A new landmark law setting rules for artificial intelligence technology has been passed by the European Parliament, potentially setting the groundwork for similar laws to be passed throughout the world.
The new law, called the EU AI Act, was passed by the European Parliament recently, making it the first formal set of regulations for the AI industry in the West.
AI has exploded in popularity and usage in recent years. And while the technology is providing many use cases and plenty of benefits not just to companies but to people’s everyday lives, there are many concerns about the technology and the damage it could potentially do.
One of the biggest areas of concern in the AI industry is generative AI, a type of technology that can generate entirely new content just from prompts that users set up. This has led to people creating music lyrics, entire essays and computer code through AI programs such as ChatGPT, among others.
It’s quite an impressive piece of technology, for sure, but plenty of people are concerned about the potential for bias and misinformation, as well as how many jobs could be replaced by the technology.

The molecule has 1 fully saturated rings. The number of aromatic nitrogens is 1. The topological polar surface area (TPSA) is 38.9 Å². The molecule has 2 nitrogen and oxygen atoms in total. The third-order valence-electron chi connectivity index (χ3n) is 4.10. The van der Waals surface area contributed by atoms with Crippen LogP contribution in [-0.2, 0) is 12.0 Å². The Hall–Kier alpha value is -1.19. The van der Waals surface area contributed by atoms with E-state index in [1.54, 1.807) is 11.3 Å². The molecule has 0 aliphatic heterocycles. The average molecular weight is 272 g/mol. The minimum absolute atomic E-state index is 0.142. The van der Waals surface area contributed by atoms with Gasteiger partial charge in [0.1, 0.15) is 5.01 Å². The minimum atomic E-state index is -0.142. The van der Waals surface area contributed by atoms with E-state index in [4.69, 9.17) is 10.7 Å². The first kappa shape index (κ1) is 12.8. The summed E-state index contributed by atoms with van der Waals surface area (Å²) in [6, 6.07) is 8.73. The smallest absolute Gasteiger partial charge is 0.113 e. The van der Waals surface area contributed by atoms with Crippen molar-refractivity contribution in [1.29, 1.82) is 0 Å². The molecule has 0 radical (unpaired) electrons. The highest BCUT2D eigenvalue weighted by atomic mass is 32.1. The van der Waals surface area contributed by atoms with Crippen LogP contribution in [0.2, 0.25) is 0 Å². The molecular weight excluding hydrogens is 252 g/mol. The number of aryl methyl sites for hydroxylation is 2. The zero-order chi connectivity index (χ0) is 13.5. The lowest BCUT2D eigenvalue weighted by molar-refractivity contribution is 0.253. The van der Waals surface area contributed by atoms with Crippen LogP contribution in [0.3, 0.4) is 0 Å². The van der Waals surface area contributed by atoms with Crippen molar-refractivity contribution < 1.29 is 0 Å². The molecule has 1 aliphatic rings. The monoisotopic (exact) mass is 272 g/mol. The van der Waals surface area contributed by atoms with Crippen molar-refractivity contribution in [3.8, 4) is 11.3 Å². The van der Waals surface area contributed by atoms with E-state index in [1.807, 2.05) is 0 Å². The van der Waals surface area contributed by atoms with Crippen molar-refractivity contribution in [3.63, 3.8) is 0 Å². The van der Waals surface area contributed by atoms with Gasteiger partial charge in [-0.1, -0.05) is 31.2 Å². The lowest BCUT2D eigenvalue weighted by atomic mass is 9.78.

The rules established under the EU AI Act, though, are the first set of comprehensive regulations for the AI industry. The Act was adopted by a vote of 499-28, with 93 abstentions.
This is only the first step in the act becoming law, though it’s certainly a step in the right direction.
One of the regulations under the Act is that companies that develop generative AI programs, such as ChatGPT, will have to submit whatever they create to be reviewed before they can be released directly to consumers and other businesses.
Other bans are put in place for the very controversial “social scoring” systems as well biometric identification systems that work in real-time. In fact, all biometric surveillance in public settings will be banned under this act.
Workday’s senior director of public policy, Jens-Henrick Jeppesen, said in response to the passage that the act will aim to “build safeguards on the development and use of these technologies to ensure we have an innovation-friendly environment for these technologies such that society can benefit from them. Those are the right goals in my view.”
Now that the European Parliament has passed the act, the next step is for negotiations to take place at the EU institutions, including the 27 member states as well as the executive body of the EU.
While those negotiations are likely to press forward in the near future, private AI industry leaders are hoping that the government will involve them in the process.
Thomas Dohmke, the CEO of Github, said he hoped that the regulators would listen to what the private sector had to say about AI rules. He said:
“We encourage the European Union and the U.S. government to move really fast and listen to those that built the technology, not only in the commercial business, but also in universities, in the open-source communities.”